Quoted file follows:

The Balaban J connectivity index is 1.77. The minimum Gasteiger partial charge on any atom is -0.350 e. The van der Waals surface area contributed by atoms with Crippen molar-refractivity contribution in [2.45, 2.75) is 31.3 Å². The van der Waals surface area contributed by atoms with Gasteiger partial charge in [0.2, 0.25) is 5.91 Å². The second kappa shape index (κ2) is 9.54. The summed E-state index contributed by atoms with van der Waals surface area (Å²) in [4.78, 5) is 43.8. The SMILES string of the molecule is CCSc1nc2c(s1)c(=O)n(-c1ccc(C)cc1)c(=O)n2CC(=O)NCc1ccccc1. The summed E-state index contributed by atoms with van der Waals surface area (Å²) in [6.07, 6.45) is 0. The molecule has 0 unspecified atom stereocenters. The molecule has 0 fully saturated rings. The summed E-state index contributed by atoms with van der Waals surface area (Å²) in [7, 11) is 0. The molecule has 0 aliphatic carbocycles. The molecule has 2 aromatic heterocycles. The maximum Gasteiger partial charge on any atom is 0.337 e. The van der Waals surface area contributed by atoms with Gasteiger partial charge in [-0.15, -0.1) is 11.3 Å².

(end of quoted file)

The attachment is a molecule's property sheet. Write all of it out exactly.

The Balaban J connectivity index is 1.77. The minimum Gasteiger partial charge on any atom is -0.350 e. The van der Waals surface area contributed by atoms with Crippen molar-refractivity contribution in [2.45, 2.75) is 31.3 Å². The van der Waals surface area contributed by atoms with Gasteiger partial charge in [0.2, 0.25) is 5.91 Å². The second kappa shape index (κ2) is 9.54. The summed E-state index contributed by atoms with van der Waals surface area (Å²) in [4.78, 5) is 43.8. The SMILES string of the molecule is CCSc1nc2c(s1)c(=O)n(-c1ccc(C)cc1)c(=O)n2CC(=O)NCc1ccccc1. The summed E-state index contributed by atoms with van der Waals surface area (Å²) in [6.07, 6.45) is 0. The molecule has 0 unspecified atom stereocenters. The molecule has 0 fully saturated rings. The summed E-state index contributed by atoms with van der Waals surface area (Å²) in [7, 11) is 0. The molecule has 0 aliphatic carbocycles. The molecule has 2 aromatic heterocycles. The maximum Gasteiger partial charge on any atom is 0.337 e. The van der Waals surface area contributed by atoms with Gasteiger partial charge in [-0.15, -0.1) is 11.3 Å².